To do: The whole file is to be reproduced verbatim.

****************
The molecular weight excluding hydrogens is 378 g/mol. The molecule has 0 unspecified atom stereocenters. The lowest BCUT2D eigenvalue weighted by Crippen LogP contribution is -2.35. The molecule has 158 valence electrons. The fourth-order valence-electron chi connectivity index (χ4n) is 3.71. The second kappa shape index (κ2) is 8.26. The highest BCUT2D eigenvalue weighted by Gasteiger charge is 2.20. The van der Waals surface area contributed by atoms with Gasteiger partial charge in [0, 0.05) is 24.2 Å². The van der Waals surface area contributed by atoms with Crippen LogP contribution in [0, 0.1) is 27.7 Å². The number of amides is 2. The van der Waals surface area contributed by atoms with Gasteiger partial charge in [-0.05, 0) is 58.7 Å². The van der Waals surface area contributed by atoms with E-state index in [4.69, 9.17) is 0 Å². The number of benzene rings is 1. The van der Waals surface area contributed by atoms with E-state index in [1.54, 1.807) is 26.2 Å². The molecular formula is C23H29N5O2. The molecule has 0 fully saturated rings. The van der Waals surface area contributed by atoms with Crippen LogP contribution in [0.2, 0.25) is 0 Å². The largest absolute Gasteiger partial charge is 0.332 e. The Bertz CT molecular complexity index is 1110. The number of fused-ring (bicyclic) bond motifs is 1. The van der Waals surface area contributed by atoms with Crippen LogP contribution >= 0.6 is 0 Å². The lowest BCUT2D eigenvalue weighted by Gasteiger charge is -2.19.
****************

The molecular weight excluding hydrogens is 378 g/mol. The molecule has 0 unspecified atom stereocenters. The lowest BCUT2D eigenvalue weighted by Crippen LogP contribution is -2.35. The molecule has 158 valence electrons. The fourth-order valence-electron chi connectivity index (χ4n) is 3.71. The second kappa shape index (κ2) is 8.26. The highest BCUT2D eigenvalue weighted by Gasteiger charge is 2.20. The van der Waals surface area contributed by atoms with Gasteiger partial charge in [0, 0.05) is 24.2 Å². The van der Waals surface area contributed by atoms with Crippen LogP contribution in [0, 0.1) is 27.7 Å². The number of amides is 2. The van der Waals surface area contributed by atoms with Gasteiger partial charge in [-0.05, 0) is 58.7 Å². The van der Waals surface area contributed by atoms with E-state index in [4.69, 9.17) is 0 Å². The number of benzene rings is 1. The van der Waals surface area contributed by atoms with E-state index in [1.54, 1.807) is 26.2 Å². The molecular formula is C23H29N5O2. The molecule has 0 fully saturated rings. The van der Waals surface area contributed by atoms with Crippen LogP contribution in [0.2, 0.25) is 0 Å². The largest absolute Gasteiger partial charge is 0.332 e. The Bertz CT molecular complexity index is 1110. The number of fused-ring (bicyclic) bond motifs is 1. The van der Waals surface area contributed by atoms with Crippen LogP contribution >= 0.6 is 0 Å². The lowest BCUT2D eigenvalue weighted by Gasteiger charge is -2.19.